For example, let’s say you need more conversation with your partner. Instead of going on about how they don’t care about you, be direct. “I need to be able to connect with you more and for me, that means more conversation. Can we try to make time every day after work to just sit down for a moment and talk?”
If the person changes their behavior to match your needs, cool. If not, it doesn’t mean you should change your needs; you may just be better suited for another person.
Sometimes, when we can’t communicate properly, we drop the conversation even though it’s not resolved. Sweeping things under the rug isn’t a communication hack. It’s a way to put the issue off for another time. It doesn’t go away.
I’m guilty of this. If I really love someone, I want to get back to the feeling of “stability” ASAP. I don’t want to stomp around in muddy waters any longer. So, if we can’t see eye to eye, I drop it. Well, at least in the moment. But if things rattle around in your mind, they’re gonna come out eventually—probably in a much uglier way. To avoid that, use the communication tricks in this post to stop rug sweeping.
When you’re in an argument and things are getting heated, frame it as you and your partner against the problem, not against each other. Say this out loud. Sometimes, when we really disagree, it feels like we could rip them a new one. But we have to remind ourselves; it’s the situations we’re fighting, even if we come at it from different sides.
Even if the other person doesn’t realize it, they’re probably picking up on your body language when you communicate. That could be a good or bad thing.
When I was in an argument with my then-boyfriend, I didn’t realize it, but whenever I got really annoyed, I withheld my opinion by slightly smiling. After all, it was better than reacting to his aggression with my own aggression. But he realized it before I did, referring to it as “my annoying smirk.” Chances are, if I wasn’t slightly smiling, his energy would be a bit calmer.
It’s also good to think about how your body language can make your communication better. For example, in some situations, it may be worth holding your partner’s hands while talking. Or repetitively touching or holding their arm to show you care. Even if you’re both arguing, sending the signal to your body that this person is safe can calm down your emotions, making you communicate more effectively.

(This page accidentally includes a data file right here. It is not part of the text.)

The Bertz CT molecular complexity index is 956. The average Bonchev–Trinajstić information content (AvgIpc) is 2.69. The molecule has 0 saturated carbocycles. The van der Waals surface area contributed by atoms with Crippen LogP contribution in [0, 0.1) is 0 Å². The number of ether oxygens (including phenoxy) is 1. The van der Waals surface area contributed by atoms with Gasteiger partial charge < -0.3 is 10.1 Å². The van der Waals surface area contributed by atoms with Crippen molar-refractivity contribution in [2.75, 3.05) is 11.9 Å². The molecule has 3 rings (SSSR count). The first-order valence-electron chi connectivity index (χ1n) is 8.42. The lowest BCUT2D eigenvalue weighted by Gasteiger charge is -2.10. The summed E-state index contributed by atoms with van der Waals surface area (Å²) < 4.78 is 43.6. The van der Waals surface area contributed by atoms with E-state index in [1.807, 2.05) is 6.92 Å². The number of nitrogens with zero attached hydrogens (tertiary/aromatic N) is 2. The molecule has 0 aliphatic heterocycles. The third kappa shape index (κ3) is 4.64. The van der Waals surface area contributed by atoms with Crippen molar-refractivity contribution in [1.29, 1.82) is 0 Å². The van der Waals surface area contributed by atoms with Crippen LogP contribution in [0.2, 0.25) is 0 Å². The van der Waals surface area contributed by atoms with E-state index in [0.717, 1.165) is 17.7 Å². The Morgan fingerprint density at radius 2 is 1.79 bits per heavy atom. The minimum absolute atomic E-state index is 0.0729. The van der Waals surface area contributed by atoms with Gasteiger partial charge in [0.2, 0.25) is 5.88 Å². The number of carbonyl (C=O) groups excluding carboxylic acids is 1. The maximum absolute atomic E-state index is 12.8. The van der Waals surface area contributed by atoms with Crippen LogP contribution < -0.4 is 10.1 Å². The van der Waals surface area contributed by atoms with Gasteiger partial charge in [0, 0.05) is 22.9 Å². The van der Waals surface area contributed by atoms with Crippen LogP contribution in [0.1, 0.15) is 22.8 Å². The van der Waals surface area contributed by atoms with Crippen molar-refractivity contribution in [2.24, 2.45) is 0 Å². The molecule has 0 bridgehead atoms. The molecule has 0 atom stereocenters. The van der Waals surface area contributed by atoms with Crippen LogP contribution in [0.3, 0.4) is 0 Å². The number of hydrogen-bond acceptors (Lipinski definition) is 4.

I should also add that body language can mean different things to different people. Holding someone’s hands during an argument can be loving and support, as if you’re on the same team. But another might say, “don’t touch me, give me my space.” Of course, you need to respect their boundaries.
People can change themselves, but you can’t change them for them. You can put every tip in this post to use. You can become an A+ communicator. And you can still fail to peacefully communicate with some people. Even if you hold up your end, it takes 2 to communicate well. This advice sucks. It’s the reason I broke up with many people.
If you’re doing the work, ask yourself, am I taking responsibility for their communication failures? If the answer is yes, provide resources for the other person to work on that skill. Or consider couples counseling.
But remember: You can try to teach others to communicate, but if they’re not willing to do the work, you can’t do it for them.
In that case, you’ll have to learn to live with their bad communication. But you shouldn’t. So you should probably just do the hard thing and move onto another person who can match your effort.
Communication is a skill that everyone learns over a lifetime and adapts to different people. The tips in this post will show you the basics you need to speak effectively with your partner. However, remember that you can’t change other people. If you are a great communicator and your partner doesn’t care to change, you’ll still a communication issue and it may be one that’s irresolvable.